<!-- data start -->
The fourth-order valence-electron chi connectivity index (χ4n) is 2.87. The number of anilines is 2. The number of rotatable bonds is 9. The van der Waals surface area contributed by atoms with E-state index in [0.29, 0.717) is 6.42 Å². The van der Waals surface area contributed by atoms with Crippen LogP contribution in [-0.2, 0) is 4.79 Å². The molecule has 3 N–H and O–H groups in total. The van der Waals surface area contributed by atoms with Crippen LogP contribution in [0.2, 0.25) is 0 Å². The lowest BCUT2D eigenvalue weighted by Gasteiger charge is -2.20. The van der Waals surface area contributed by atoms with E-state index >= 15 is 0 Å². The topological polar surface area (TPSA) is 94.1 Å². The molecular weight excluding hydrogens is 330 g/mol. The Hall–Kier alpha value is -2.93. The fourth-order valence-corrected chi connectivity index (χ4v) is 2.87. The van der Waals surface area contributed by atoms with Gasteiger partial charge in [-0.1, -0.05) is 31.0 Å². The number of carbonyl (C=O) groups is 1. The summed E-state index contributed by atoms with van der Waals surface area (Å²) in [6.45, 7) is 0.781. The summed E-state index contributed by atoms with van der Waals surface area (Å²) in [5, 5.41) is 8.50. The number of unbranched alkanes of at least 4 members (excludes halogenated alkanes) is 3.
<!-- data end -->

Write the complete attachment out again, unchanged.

The fourth-order valence-electron chi connectivity index (χ4n) is 2.87. The number of anilines is 2. The number of rotatable bonds is 9. The van der Waals surface area contributed by atoms with E-state index in [0.29, 0.717) is 6.42 Å². The van der Waals surface area contributed by atoms with Crippen LogP contribution in [-0.2, 0) is 4.79 Å². The molecule has 3 N–H and O–H groups in total. The van der Waals surface area contributed by atoms with Crippen LogP contribution in [0.2, 0.25) is 0 Å². The lowest BCUT2D eigenvalue weighted by Gasteiger charge is -2.20. The van der Waals surface area contributed by atoms with E-state index >= 15 is 0 Å². The topological polar surface area (TPSA) is 94.1 Å². The molecular weight excluding hydrogens is 330 g/mol. The Hall–Kier alpha value is -2.93. The fourth-order valence-corrected chi connectivity index (χ4v) is 2.87. The van der Waals surface area contributed by atoms with Gasteiger partial charge in [-0.1, -0.05) is 31.0 Å². The number of carbonyl (C=O) groups is 1. The summed E-state index contributed by atoms with van der Waals surface area (Å²) in [6.45, 7) is 0.781. The summed E-state index contributed by atoms with van der Waals surface area (Å²) in [5, 5.41) is 8.50. The number of unbranched alkanes of at least 4 members (excludes halogenated alkanes) is 3.